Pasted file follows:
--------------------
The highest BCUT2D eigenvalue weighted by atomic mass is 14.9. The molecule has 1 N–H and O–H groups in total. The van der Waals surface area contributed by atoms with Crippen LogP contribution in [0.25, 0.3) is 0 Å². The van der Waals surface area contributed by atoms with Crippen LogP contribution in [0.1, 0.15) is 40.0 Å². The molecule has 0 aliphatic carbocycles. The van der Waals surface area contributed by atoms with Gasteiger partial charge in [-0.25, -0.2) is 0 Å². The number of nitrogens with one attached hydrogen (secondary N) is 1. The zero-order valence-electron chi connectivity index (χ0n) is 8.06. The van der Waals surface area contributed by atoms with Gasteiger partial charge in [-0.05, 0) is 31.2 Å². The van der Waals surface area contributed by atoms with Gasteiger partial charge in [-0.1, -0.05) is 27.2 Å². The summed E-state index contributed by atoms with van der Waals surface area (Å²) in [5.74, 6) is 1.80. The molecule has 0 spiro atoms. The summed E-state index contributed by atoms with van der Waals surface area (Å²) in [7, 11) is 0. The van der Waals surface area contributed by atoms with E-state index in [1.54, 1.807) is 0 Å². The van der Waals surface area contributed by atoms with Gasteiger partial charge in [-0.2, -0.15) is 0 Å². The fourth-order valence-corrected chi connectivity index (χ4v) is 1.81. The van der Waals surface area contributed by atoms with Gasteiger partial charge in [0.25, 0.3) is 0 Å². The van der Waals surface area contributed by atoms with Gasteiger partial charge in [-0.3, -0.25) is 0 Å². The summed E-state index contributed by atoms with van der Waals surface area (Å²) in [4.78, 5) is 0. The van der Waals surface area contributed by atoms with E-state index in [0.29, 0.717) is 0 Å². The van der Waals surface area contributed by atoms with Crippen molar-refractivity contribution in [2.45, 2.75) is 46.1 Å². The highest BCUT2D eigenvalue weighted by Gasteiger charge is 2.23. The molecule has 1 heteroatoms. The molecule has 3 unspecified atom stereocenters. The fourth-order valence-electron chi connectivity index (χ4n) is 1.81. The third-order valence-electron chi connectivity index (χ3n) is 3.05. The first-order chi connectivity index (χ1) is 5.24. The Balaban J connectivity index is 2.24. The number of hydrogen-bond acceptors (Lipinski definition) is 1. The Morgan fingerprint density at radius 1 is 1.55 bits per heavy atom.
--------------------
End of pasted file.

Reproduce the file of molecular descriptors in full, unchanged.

The highest BCUT2D eigenvalue weighted by atomic mass is 14.9. The molecule has 1 N–H and O–H groups in total. The van der Waals surface area contributed by atoms with Crippen LogP contribution in [0.25, 0.3) is 0 Å². The van der Waals surface area contributed by atoms with Crippen LogP contribution in [0.1, 0.15) is 40.0 Å². The molecule has 0 aliphatic carbocycles. The van der Waals surface area contributed by atoms with Gasteiger partial charge in [-0.25, -0.2) is 0 Å². The number of nitrogens with one attached hydrogen (secondary N) is 1. The zero-order valence-electron chi connectivity index (χ0n) is 8.06. The van der Waals surface area contributed by atoms with Gasteiger partial charge in [-0.05, 0) is 31.2 Å². The van der Waals surface area contributed by atoms with Gasteiger partial charge in [-0.1, -0.05) is 27.2 Å². The summed E-state index contributed by atoms with van der Waals surface area (Å²) in [5.74, 6) is 1.80. The molecule has 0 spiro atoms. The summed E-state index contributed by atoms with van der Waals surface area (Å²) in [7, 11) is 0. The van der Waals surface area contributed by atoms with E-state index in [1.54, 1.807) is 0 Å². The van der Waals surface area contributed by atoms with Gasteiger partial charge in [-0.2, -0.15) is 0 Å². The fourth-order valence-corrected chi connectivity index (χ4v) is 1.81. The van der Waals surface area contributed by atoms with Gasteiger partial charge in [0.25, 0.3) is 0 Å². The van der Waals surface area contributed by atoms with Gasteiger partial charge in [-0.3, -0.25) is 0 Å². The summed E-state index contributed by atoms with van der Waals surface area (Å²) in [4.78, 5) is 0. The van der Waals surface area contributed by atoms with E-state index in [0.29, 0.717) is 0 Å². The van der Waals surface area contributed by atoms with Crippen molar-refractivity contribution in [2.45, 2.75) is 46.1 Å². The highest BCUT2D eigenvalue weighted by Gasteiger charge is 2.23. The molecule has 1 heteroatoms. The molecule has 3 unspecified atom stereocenters. The fourth-order valence-electron chi connectivity index (χ4n) is 1.81. The third-order valence-electron chi connectivity index (χ3n) is 3.05. The first-order chi connectivity index (χ1) is 5.24. The Balaban J connectivity index is 2.24. The number of hydrogen-bond acceptors (Lipinski definition) is 1. The Morgan fingerprint density at radius 1 is 1.55 bits per heavy atom.